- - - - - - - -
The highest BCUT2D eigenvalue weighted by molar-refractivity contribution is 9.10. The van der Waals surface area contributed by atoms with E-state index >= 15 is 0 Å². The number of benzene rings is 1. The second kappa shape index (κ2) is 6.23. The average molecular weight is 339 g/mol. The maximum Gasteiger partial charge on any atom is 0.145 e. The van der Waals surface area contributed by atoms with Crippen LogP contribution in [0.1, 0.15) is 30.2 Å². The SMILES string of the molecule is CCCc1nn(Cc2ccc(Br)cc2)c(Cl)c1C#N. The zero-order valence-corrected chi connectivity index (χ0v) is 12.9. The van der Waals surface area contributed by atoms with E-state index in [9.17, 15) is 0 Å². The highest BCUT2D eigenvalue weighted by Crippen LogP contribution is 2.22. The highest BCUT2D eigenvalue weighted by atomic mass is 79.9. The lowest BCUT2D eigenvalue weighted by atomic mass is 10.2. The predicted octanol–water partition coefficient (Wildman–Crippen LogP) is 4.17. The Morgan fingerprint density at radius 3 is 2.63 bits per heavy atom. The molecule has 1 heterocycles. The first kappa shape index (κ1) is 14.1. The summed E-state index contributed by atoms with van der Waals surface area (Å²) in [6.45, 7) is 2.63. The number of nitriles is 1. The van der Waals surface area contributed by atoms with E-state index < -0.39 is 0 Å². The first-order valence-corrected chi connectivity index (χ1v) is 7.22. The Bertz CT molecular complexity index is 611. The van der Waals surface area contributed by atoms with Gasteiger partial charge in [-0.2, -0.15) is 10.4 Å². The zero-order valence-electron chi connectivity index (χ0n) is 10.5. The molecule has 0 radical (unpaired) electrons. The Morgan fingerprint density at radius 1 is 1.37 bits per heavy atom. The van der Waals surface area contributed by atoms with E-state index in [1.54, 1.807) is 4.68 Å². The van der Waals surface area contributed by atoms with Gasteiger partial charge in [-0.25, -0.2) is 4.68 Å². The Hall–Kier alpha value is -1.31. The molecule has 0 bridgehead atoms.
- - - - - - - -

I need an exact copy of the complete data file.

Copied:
The highest BCUT2D eigenvalue weighted by molar-refractivity contribution is 9.10. The van der Waals surface area contributed by atoms with E-state index >= 15 is 0 Å². The number of benzene rings is 1. The second kappa shape index (κ2) is 6.23. The average molecular weight is 339 g/mol. The maximum Gasteiger partial charge on any atom is 0.145 e. The van der Waals surface area contributed by atoms with Crippen LogP contribution in [0.1, 0.15) is 30.2 Å². The SMILES string of the molecule is CCCc1nn(Cc2ccc(Br)cc2)c(Cl)c1C#N. The zero-order valence-corrected chi connectivity index (χ0v) is 12.9. The van der Waals surface area contributed by atoms with E-state index in [9.17, 15) is 0 Å². The highest BCUT2D eigenvalue weighted by Crippen LogP contribution is 2.22. The highest BCUT2D eigenvalue weighted by atomic mass is 79.9. The lowest BCUT2D eigenvalue weighted by atomic mass is 10.2. The predicted octanol–water partition coefficient (Wildman–Crippen LogP) is 4.17. The Morgan fingerprint density at radius 3 is 2.63 bits per heavy atom. The molecule has 1 heterocycles. The first kappa shape index (κ1) is 14.1. The summed E-state index contributed by atoms with van der Waals surface area (Å²) in [6.45, 7) is 2.63. The number of nitriles is 1. The van der Waals surface area contributed by atoms with E-state index < -0.39 is 0 Å². The first-order valence-corrected chi connectivity index (χ1v) is 7.22. The Bertz CT molecular complexity index is 611. The van der Waals surface area contributed by atoms with Gasteiger partial charge in [-0.2, -0.15) is 10.4 Å². The zero-order valence-electron chi connectivity index (χ0n) is 10.5. The molecule has 0 radical (unpaired) electrons. The Morgan fingerprint density at radius 1 is 1.37 bits per heavy atom. The van der Waals surface area contributed by atoms with E-state index in [1.54, 1.807) is 4.68 Å². The van der Waals surface area contributed by atoms with Gasteiger partial charge in [-0.25, -0.2) is 4.68 Å². The Hall–Kier alpha value is -1.31. The molecule has 0 bridgehead atoms.